And yet that's only the start of their story. These days, theirs is a business that can handle pretty much every concern an eight-track collector might have. They buy cartridges, they sell cartridges, they repair cartridges, they sell cartridge repair kits, they sell customized cartridge sleeves, and, most recently, they launched KTS Productions, the banner under which they also produce new eight-track tapes. They've even trademarked their own piece of eight-track equipment, The Win-Gib Eight-Track Revitalizer, which, in essence, is simply a foam pad that can be used to replace the old, worn-out pieces of foam that exist within cartridges, enabling the actual tape inside to be read by a player.
The Gibsons have sold, by their estimate, a quarter million of these pads.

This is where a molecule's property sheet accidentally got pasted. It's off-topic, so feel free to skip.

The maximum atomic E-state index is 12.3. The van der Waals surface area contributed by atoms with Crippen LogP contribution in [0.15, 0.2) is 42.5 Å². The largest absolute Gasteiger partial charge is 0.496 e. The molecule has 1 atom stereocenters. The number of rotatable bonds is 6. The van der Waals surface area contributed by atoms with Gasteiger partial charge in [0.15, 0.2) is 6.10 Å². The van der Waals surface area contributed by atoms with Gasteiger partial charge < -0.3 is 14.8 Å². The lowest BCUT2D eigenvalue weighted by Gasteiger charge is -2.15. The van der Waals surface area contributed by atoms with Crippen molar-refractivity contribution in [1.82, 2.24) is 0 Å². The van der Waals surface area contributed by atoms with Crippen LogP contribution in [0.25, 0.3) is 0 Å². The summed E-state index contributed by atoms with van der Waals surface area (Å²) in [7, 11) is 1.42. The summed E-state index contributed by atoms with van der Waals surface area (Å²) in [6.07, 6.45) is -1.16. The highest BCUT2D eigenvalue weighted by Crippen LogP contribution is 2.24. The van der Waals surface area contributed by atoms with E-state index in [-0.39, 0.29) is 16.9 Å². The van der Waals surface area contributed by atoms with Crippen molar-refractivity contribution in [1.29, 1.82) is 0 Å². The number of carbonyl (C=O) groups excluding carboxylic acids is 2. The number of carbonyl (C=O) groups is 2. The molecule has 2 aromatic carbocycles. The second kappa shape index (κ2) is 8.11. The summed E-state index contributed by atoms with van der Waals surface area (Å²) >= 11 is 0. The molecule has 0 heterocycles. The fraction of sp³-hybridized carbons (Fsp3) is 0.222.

"Kathy doesn't just sell the eight-tracks," Dan boasts of his wife's business. "She's basically recreated everything you need to keep your eight-track going. And nobody else is doing that."
In 2009, when Cheap Trick wanted to produce eight-track copies of their album The Latest, if only as a bit, they came to the Gibsons to get that done. That deal further turned the Gibsons into stars of the eight-track world. When Cheap Trick went on the blitz to promote their album, they pushed the fact that they were also releasing it on eight-track—and the media ate it up. Among the places the band found themselves promoting their new album was Comedy Central's Colbert Report—whose host Stephen Colbert employed the same mocking tone so many others take these days when discussing the format. But when Cheap Trick passed through the region to tour on the new release, they appreciatively invited the Gibsons to come see them play, and, afterward, they met them backstage.